Marginalized San Community Youth Trained
U.S. Ambassador Daughton recognized 20 San students representing the //Ana-jeh San Trust for participating in a five-week Art and Social Justice English Language Training Program during a graduation ceremony at the American Cultural Center.
Honeybee Production Project
Ambassador and Ms. Daughton’s visit to Peace Corps Volunteer Scott Richmond’s honeybee production project, Katima Mulilo. Pictured upper right, PCV Scott Richmond. Pictured lower left, PCV Sarah Rosen.
U.S. Ambassador visits U.S.-supported projects in Zambezi and Kavango
U.S.Ambassador Thomas Daughton visited U.S. Government supported projects in the Zambezi and Kavango East region.
U.S. Congressional Delegation to Visit Namibia
His Excellency President and Namibian leadership welcome the U.S. visiting delegation to a State Dinner at State HouseALSO: Story
5 week English training series for San students
The series is a platform to advance education and English Language skills of a target young audience, strengthen relationships with the San community for future programming and exchanges, and to give members of the marginalized San community a voice for their creative social justice messaging.
This year marks the 10th anniversary of cooperation between our two militaries in combating HIV/AIDs. Through collaborative efforts of the U.S. and Namibian militaries, much has been achieved in the areas of infrastructure development, policy formulation, specialized training and more.
Combating HIV/AIDS is a priority for the United States. The President’s Emergency Plan for Aids Relief, commonly referred to as PEPFAR, is a United States initiative started in 2003 to address the global HIV/AIDS epidemic and help save the lives of those suffering from the disease, primarily in Africa. The United States Department of Defense receives PEPFAR funding to conduct its own HIV/AIDS prevention programs. Those funds are what allowed us, through our implementing partner I-TECH, to work with you in combating HIV/AIDS within the Namibian Defense Forces.
The Minister of Rural and Urban Development, Sophia Shaningwa, together with the Deputy Chief of Mission (DCM) at the United States Embassy, John Kowalski, handed over certificates to five newly trained Namibian rescue instructors and 132 other emergency response personnel, in Windhoek on 18 April 2016. The RESPOND training program, which was funded with US$700,000 by the United States Agency for International Development's (USAID) Office of Foreign Disaster Assistance (OFDA) was implemented by Rescue South Africa and trained a total of 316 Namibians in emergency response management.
"All of you are heros and your contribution will be evident as you train others to respond to disaster, to save lives and to enable Namibia to continue to prosper," highlighted the Deputy Chief of Mission at the U.S. Embassy, John Kowalski in his remarks. He further thanked the Namibian government and her response staff for their unwavering dedication to the RESPOND initiative, which forms part of a US$23 million Disaster Risk Reduction Program supported by the United States government.
Also in attendance at the event was the First Secretary of the Japanese Embassy, Ms. Kaoru Yokotani, and the Chief of the Emergency Management Division, Raymond Kapia. The ceremony took place at the Windhoek Fire Department headquarters and was witnessed by approximately 100 people, most of whom belonged to the Namibian capital's emergency response units.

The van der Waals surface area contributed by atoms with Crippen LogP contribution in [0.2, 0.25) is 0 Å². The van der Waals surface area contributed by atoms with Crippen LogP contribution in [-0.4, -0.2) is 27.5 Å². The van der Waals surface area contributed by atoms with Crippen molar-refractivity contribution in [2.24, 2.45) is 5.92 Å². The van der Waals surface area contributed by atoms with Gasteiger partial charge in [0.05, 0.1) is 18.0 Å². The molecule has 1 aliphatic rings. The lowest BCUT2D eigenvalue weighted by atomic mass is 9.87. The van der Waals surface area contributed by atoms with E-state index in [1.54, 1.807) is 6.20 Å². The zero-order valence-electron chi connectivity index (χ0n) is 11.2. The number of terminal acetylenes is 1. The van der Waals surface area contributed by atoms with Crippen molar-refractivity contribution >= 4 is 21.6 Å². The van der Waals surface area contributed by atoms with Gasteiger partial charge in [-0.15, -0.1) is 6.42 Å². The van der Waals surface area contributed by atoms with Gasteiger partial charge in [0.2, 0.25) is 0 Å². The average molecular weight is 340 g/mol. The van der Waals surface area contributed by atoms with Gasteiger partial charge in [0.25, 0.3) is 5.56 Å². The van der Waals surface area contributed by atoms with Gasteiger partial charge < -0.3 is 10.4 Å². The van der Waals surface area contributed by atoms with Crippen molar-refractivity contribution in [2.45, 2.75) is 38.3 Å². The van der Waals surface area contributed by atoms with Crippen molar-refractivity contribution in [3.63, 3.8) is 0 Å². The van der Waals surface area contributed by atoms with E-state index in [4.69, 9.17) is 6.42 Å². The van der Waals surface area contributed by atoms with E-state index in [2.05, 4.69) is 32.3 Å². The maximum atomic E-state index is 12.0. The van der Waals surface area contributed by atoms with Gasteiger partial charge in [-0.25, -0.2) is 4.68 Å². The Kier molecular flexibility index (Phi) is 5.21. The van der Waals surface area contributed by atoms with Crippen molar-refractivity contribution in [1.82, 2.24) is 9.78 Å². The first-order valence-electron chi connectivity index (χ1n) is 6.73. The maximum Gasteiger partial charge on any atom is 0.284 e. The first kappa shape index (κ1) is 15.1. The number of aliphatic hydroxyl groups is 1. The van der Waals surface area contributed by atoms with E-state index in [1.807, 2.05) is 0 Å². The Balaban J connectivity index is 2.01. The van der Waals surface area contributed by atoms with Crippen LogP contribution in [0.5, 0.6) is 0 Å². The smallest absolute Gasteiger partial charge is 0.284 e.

The U.S. Forest Service through the United States Agency for International Development's (USAID's) Office of Foreign Disaster Assistance (OFDA) launched a one-week Incident Command System training to the Windhoek Fire Department and representatives of relevant ministries in the Namibian capital, on 11 April 2016.
The event was attended by Windhoek mayor Muesee Kazapua, who thanked the United States government for its continued support to Namibia in the field of disaster management.
Three Namibian young leaders received a personal surprise Tuesday, March 22 when U.S. Ambassador Thomas Daughton approached them at various locations around Windhoek to inform them that they have been selected from among 425 Namibian applicants to participate in the 2016 Mandela Washington Fellowship in the United States. Others received a personal phone call from Ambassador Daughton live from the studio of Radio Energy.
Reactions ranged from speechlessness to screams of joy and gratitude for the opportunity. Ambassador Daughton said to the Fellows about the program, “President Obama said recently that the Mandela Washington Fellowship is one of his proudest accomplishments.”
A delegation of U.S. elected representatives led by Senator Jeff Flake from Arizona visits Namibia February 19 – 20, 2016 as part of a four-country fact-finding mission in the region to better understand wildlife conservation and regional security issues in Mozambique, Zimbabwe, Botswana, and Namibia. The delegation will meet with representatives of the government of Namibia, civil society organizations working in wildlife conservation, and partners collaborating in the fight against HIV/AIDS.
"Elections are vitally important, but make no mistake: elections cannot be the only moment for citizens to shape their future. People must be able to engage with their government and with their fellow citizens in political discussion and debate not just on Election Day, but every day."-Secretary Kerry discusses the opportunity and the challenges for democracy in Africa in the latest Dipnote blog.
Climate change is one of our most urgent, complex, and far-reaching challenges. It also presents opportunities to strengthen U.S. and global security and promote economic growth.
U.S. Embassy Namibia
14 Lossen Street
Tel.: + 264 61 295 8500
Fax: + 264 61 295 8603
American Cultural Center
Third Floor Sanlam Building
Tel.: + 264 61 22 9801
Fax: + 264 61 23 2476
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